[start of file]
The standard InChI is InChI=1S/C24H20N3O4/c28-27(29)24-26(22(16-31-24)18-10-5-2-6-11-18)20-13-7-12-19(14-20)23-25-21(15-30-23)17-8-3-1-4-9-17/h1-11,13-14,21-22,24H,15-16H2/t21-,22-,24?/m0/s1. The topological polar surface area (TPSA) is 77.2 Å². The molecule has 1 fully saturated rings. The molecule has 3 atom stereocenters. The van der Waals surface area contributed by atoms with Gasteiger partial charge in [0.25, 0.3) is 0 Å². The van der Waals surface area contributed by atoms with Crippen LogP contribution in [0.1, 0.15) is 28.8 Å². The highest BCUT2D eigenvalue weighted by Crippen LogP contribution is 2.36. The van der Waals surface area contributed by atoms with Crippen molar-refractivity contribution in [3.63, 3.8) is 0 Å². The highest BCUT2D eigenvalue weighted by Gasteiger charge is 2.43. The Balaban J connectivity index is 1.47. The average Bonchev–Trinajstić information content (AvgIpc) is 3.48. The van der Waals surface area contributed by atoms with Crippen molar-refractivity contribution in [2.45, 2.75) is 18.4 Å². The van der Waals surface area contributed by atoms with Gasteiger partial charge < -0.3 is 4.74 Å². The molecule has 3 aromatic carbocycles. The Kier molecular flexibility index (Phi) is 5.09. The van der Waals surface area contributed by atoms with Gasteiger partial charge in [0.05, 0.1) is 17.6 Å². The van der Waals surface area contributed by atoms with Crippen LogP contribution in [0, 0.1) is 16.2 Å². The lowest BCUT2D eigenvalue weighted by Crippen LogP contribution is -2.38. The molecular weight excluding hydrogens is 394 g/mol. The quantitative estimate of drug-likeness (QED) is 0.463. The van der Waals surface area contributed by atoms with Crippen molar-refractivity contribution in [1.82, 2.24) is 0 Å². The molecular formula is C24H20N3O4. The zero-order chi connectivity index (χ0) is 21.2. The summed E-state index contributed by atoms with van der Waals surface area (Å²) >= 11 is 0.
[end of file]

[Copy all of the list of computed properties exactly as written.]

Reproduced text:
The standard InChI is InChI=1S/C24H20N3O4/c28-27(29)24-26(22(16-31-24)18-10-5-2-6-11-18)20-13-7-12-19(14-20)23-25-21(15-30-23)17-8-3-1-4-9-17/h1-11,13-14,21-22,24H,15-16H2/t21-,22-,24?/m0/s1. The topological polar surface area (TPSA) is 77.2 Å². The molecule has 1 fully saturated rings. The molecule has 3 atom stereocenters. The van der Waals surface area contributed by atoms with Gasteiger partial charge in [0.25, 0.3) is 0 Å². The van der Waals surface area contributed by atoms with Crippen LogP contribution in [0.1, 0.15) is 28.8 Å². The highest BCUT2D eigenvalue weighted by Crippen LogP contribution is 2.36. The van der Waals surface area contributed by atoms with Crippen molar-refractivity contribution in [3.63, 3.8) is 0 Å². The highest BCUT2D eigenvalue weighted by Gasteiger charge is 2.43. The Balaban J connectivity index is 1.47. The average Bonchev–Trinajstić information content (AvgIpc) is 3.48. The van der Waals surface area contributed by atoms with Crippen molar-refractivity contribution in [2.45, 2.75) is 18.4 Å². The van der Waals surface area contributed by atoms with Gasteiger partial charge < -0.3 is 4.74 Å². The molecule has 3 aromatic carbocycles. The Kier molecular flexibility index (Phi) is 5.09. The van der Waals surface area contributed by atoms with Gasteiger partial charge in [0.05, 0.1) is 17.6 Å². The van der Waals surface area contributed by atoms with Crippen LogP contribution in [0, 0.1) is 16.2 Å². The lowest BCUT2D eigenvalue weighted by Crippen LogP contribution is -2.38. The molecular weight excluding hydrogens is 394 g/mol. The quantitative estimate of drug-likeness (QED) is 0.463. The van der Waals surface area contributed by atoms with Crippen molar-refractivity contribution in [1.82, 2.24) is 0 Å². The molecular formula is C24H20N3O4. The zero-order chi connectivity index (χ0) is 21.2. The summed E-state index contributed by atoms with van der Waals surface area (Å²) >= 11 is 0.